Going pear shaped
© KTSDESIGN/SCIENCE PHOTO LIBRARY/Getty
The greater stability of pear-shaped nuclei can partially explain why large atomic nuclei split unevenly into a large and a small daughter nucleus, two nuclear physicists have found.
In nuclear power stations, large atomic nuclei such as uranium break into two smaller nuclei, releasing energy in the process. Interestingly, the two daughter nuclei don’t have similar masses: one is considerably bigger than the other. Physicists have long wanted to understand the factors that determine the relative masses of the daughter nuclei.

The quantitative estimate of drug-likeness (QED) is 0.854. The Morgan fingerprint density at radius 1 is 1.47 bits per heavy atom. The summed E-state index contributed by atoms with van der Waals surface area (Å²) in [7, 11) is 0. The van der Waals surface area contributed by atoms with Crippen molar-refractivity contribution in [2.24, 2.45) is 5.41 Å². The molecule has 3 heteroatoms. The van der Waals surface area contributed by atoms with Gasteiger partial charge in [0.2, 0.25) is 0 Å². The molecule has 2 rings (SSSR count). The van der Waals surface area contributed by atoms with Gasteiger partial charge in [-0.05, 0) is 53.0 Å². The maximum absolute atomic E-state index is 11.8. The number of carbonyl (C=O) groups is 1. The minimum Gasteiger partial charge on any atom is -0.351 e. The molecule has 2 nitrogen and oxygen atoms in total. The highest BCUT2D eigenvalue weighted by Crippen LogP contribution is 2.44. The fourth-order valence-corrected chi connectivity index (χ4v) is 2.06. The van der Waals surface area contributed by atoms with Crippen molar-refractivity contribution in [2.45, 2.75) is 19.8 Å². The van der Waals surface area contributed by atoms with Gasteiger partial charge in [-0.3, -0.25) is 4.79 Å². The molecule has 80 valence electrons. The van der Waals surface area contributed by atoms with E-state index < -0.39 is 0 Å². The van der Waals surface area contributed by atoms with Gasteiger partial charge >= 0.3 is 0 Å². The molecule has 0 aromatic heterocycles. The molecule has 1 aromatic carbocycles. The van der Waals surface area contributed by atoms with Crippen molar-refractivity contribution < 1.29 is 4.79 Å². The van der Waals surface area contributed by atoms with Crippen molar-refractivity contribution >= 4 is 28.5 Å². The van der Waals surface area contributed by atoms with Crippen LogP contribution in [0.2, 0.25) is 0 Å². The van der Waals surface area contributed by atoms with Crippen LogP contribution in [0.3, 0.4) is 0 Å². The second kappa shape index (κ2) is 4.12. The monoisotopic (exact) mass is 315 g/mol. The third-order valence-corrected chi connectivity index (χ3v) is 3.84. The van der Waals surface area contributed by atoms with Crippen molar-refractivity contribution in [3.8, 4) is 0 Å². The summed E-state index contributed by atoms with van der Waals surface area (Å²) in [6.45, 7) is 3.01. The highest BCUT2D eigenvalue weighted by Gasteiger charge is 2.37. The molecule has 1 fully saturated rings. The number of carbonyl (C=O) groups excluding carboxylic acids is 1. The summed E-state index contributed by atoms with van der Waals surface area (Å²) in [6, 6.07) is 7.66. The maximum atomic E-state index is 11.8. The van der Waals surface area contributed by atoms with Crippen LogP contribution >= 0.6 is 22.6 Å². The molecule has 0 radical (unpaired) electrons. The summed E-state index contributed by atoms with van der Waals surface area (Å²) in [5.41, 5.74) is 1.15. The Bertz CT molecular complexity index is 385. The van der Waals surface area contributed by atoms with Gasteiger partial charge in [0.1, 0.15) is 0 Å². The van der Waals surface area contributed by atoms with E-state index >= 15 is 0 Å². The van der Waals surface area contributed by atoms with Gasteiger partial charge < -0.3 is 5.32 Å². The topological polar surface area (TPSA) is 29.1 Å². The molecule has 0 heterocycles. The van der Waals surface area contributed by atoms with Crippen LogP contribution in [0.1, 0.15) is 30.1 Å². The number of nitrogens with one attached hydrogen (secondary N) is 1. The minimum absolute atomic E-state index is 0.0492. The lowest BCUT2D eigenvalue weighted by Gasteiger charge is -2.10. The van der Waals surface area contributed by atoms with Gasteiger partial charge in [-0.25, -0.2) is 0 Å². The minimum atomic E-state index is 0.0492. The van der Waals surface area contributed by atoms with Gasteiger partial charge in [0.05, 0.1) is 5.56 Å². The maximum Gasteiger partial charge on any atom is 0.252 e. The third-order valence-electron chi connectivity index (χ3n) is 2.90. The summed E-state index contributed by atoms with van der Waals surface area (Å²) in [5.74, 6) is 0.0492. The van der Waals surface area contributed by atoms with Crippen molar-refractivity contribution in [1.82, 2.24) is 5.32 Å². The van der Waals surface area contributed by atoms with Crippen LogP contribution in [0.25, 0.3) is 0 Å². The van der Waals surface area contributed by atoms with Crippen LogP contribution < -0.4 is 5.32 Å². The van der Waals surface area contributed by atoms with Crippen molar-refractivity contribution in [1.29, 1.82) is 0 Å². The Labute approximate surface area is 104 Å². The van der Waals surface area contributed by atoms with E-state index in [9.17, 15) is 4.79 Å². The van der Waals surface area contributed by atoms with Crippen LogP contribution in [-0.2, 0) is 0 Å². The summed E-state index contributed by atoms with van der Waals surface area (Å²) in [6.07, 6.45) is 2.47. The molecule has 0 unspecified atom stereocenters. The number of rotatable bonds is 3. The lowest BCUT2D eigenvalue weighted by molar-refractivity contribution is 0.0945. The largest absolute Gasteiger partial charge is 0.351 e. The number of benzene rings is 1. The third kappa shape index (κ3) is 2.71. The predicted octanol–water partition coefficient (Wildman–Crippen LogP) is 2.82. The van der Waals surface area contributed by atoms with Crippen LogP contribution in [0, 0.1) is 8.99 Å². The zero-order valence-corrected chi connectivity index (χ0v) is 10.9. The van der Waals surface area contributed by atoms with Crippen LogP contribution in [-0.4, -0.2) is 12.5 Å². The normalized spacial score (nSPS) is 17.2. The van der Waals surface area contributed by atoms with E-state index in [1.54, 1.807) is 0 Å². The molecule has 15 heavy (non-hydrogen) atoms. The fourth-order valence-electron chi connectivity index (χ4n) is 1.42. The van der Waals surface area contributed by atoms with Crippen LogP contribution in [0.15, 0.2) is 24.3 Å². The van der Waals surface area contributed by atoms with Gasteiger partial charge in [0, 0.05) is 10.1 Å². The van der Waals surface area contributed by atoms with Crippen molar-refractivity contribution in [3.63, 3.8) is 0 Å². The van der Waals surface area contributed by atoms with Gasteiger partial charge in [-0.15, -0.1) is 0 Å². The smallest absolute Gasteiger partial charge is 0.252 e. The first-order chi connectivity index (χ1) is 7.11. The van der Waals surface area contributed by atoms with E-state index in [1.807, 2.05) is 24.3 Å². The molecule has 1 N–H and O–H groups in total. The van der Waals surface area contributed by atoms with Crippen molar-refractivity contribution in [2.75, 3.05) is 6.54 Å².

Now, a researcher from Tsukuba University in Japan and his collaborator have performed calculations that show that pear-shaped daughter nuclei preferentially form due to the strong repulsion generated by the electrical charge of the two fragments. This finding will help refine models of the nucleus and improve predictions of fission products.
- Nature 564, 382–385 (2018). doi: 10.1038/s41586-018-0780-0
|Center for Computational Sciences (CCS), University of Tsukuba, Japan||0.50|
|ANU Department of Nuclear Physics, Australia||0.25|
|ANU Department of Theoretical Physics, Australia||0.25|